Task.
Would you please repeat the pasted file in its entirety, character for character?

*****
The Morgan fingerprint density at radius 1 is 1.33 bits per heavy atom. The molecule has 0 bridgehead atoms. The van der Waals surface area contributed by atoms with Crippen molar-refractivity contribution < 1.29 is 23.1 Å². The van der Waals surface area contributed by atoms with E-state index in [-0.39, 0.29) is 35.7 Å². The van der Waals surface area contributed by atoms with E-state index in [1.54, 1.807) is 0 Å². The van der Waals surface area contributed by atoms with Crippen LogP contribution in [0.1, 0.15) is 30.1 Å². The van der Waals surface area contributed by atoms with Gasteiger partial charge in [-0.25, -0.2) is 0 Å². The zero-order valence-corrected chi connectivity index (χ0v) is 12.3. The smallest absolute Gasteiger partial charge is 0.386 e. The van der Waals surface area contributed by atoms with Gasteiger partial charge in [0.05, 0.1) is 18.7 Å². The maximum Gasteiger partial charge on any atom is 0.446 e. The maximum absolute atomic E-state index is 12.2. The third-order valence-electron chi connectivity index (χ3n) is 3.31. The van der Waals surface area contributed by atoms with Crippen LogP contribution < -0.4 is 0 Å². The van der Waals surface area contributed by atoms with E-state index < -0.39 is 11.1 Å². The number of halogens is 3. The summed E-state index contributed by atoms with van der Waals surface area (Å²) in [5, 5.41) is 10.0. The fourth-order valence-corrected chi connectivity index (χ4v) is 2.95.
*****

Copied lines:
The Morgan fingerprint density at radius 1 is 1.33 bits per heavy atom. The molecule has 0 bridgehead atoms. The van der Waals surface area contributed by atoms with Crippen molar-refractivity contribution < 1.29 is 23.1 Å². The van der Waals surface area contributed by atoms with E-state index in [-0.39, 0.29) is 35.7 Å². The van der Waals surface area contributed by atoms with E-state index in [1.54, 1.807) is 0 Å². The van der Waals surface area contributed by atoms with Crippen LogP contribution in [0.1, 0.15) is 30.1 Å². The van der Waals surface area contributed by atoms with Gasteiger partial charge in [-0.25, -0.2) is 0 Å². The zero-order valence-corrected chi connectivity index (χ0v) is 12.3. The smallest absolute Gasteiger partial charge is 0.386 e. The van der Waals surface area contributed by atoms with Gasteiger partial charge in [0.05, 0.1) is 18.7 Å². The maximum Gasteiger partial charge on any atom is 0.446 e. The maximum absolute atomic E-state index is 12.2. The third-order valence-electron chi connectivity index (χ3n) is 3.31. The van der Waals surface area contributed by atoms with Crippen LogP contribution < -0.4 is 0 Å². The van der Waals surface area contributed by atoms with E-state index < -0.39 is 11.1 Å². The number of halogens is 3. The summed E-state index contributed by atoms with van der Waals surface area (Å²) in [5, 5.41) is 10.0. The fourth-order valence-corrected chi connectivity index (χ4v) is 2.95.